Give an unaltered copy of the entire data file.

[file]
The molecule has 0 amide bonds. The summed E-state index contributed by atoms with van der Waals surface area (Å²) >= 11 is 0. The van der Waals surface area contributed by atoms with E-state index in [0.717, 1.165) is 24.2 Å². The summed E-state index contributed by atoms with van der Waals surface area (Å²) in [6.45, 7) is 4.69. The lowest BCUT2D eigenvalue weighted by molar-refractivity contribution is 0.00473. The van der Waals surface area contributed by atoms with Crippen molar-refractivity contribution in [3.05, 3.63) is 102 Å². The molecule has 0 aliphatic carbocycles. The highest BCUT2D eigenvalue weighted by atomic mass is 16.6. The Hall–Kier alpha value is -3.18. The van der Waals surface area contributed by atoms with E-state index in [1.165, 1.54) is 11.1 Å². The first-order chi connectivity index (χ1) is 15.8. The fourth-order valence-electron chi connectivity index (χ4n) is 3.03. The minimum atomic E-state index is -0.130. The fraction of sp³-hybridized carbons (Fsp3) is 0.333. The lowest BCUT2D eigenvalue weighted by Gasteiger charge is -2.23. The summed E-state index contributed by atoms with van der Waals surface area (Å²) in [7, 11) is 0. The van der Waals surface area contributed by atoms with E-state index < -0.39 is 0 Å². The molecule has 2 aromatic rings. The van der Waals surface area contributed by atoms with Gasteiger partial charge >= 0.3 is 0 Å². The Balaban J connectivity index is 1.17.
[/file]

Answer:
The molecule has 0 amide bonds. The summed E-state index contributed by atoms with van der Waals surface area (Å²) >= 11 is 0. The van der Waals surface area contributed by atoms with E-state index in [0.717, 1.165) is 24.2 Å². The summed E-state index contributed by atoms with van der Waals surface area (Å²) in [6.45, 7) is 4.69. The lowest BCUT2D eigenvalue weighted by molar-refractivity contribution is 0.00473. The van der Waals surface area contributed by atoms with Crippen molar-refractivity contribution in [3.05, 3.63) is 102 Å². The molecule has 0 aliphatic carbocycles. The highest BCUT2D eigenvalue weighted by atomic mass is 16.6. The Hall–Kier alpha value is -3.18. The van der Waals surface area contributed by atoms with E-state index in [1.165, 1.54) is 11.1 Å². The first-order chi connectivity index (χ1) is 15.8. The fourth-order valence-electron chi connectivity index (χ4n) is 3.03. The minimum atomic E-state index is -0.130. The fraction of sp³-hybridized carbons (Fsp3) is 0.333. The lowest BCUT2D eigenvalue weighted by Gasteiger charge is -2.23. The summed E-state index contributed by atoms with van der Waals surface area (Å²) in [7, 11) is 0. The van der Waals surface area contributed by atoms with E-state index < -0.39 is 0 Å². The molecule has 2 aromatic rings. The van der Waals surface area contributed by atoms with Gasteiger partial charge >= 0.3 is 0 Å². The Balaban J connectivity index is 1.17.